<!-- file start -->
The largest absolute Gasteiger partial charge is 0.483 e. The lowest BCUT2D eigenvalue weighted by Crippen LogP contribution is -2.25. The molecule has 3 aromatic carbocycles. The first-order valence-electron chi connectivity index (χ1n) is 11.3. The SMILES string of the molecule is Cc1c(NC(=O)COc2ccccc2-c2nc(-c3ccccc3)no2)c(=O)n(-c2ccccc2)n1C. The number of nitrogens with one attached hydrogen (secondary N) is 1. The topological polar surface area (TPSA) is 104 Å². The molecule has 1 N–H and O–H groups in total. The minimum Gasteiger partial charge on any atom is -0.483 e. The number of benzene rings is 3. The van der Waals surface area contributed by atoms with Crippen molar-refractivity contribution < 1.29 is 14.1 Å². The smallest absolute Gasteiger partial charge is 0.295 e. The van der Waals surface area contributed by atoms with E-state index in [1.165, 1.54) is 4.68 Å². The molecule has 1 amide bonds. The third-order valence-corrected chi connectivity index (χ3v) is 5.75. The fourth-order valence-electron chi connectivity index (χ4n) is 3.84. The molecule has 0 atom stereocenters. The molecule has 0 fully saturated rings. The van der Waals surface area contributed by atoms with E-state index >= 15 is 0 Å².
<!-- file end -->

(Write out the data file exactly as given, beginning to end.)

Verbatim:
The largest absolute Gasteiger partial charge is 0.483 e. The lowest BCUT2D eigenvalue weighted by Crippen LogP contribution is -2.25. The molecule has 3 aromatic carbocycles. The first-order valence-electron chi connectivity index (χ1n) is 11.3. The SMILES string of the molecule is Cc1c(NC(=O)COc2ccccc2-c2nc(-c3ccccc3)no2)c(=O)n(-c2ccccc2)n1C. The number of nitrogens with one attached hydrogen (secondary N) is 1. The topological polar surface area (TPSA) is 104 Å². The molecule has 1 N–H and O–H groups in total. The minimum Gasteiger partial charge on any atom is -0.483 e. The number of benzene rings is 3. The van der Waals surface area contributed by atoms with Crippen molar-refractivity contribution < 1.29 is 14.1 Å². The smallest absolute Gasteiger partial charge is 0.295 e. The van der Waals surface area contributed by atoms with E-state index in [1.165, 1.54) is 4.68 Å². The molecule has 1 amide bonds. The third-order valence-corrected chi connectivity index (χ3v) is 5.75. The fourth-order valence-electron chi connectivity index (χ4n) is 3.84. The molecule has 0 atom stereocenters. The molecule has 0 fully saturated rings. The van der Waals surface area contributed by atoms with E-state index >= 15 is 0 Å².